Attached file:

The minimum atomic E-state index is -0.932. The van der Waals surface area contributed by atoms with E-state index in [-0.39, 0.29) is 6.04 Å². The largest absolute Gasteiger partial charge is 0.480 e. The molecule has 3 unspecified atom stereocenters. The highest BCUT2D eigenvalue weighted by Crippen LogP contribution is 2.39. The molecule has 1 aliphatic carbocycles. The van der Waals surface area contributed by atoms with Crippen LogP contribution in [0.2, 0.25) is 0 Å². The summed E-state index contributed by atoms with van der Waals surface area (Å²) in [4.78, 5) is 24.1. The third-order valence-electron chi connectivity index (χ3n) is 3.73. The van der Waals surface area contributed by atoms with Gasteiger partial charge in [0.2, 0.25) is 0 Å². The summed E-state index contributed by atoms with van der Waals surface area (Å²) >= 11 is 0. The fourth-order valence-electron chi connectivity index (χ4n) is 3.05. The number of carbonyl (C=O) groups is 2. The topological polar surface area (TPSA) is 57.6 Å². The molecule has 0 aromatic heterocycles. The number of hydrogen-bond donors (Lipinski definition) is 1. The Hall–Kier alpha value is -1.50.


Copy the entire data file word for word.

The minimum atomic E-state index is -0.932. The van der Waals surface area contributed by atoms with E-state index in [-0.39, 0.29) is 6.04 Å². The largest absolute Gasteiger partial charge is 0.480 e. The molecule has 3 unspecified atom stereocenters. The highest BCUT2D eigenvalue weighted by Crippen LogP contribution is 2.39. The molecule has 1 aliphatic carbocycles. The van der Waals surface area contributed by atoms with Crippen LogP contribution in [0.2, 0.25) is 0 Å². The summed E-state index contributed by atoms with van der Waals surface area (Å²) in [4.78, 5) is 24.1. The third-order valence-electron chi connectivity index (χ3n) is 3.73. The van der Waals surface area contributed by atoms with Gasteiger partial charge in [0.2, 0.25) is 0 Å². The summed E-state index contributed by atoms with van der Waals surface area (Å²) >= 11 is 0. The fourth-order valence-electron chi connectivity index (χ4n) is 3.05. The number of carbonyl (C=O) groups is 2. The topological polar surface area (TPSA) is 57.6 Å². The molecule has 0 aromatic heterocycles. The number of hydrogen-bond donors (Lipinski definition) is 1. The Hall–Kier alpha value is -1.50.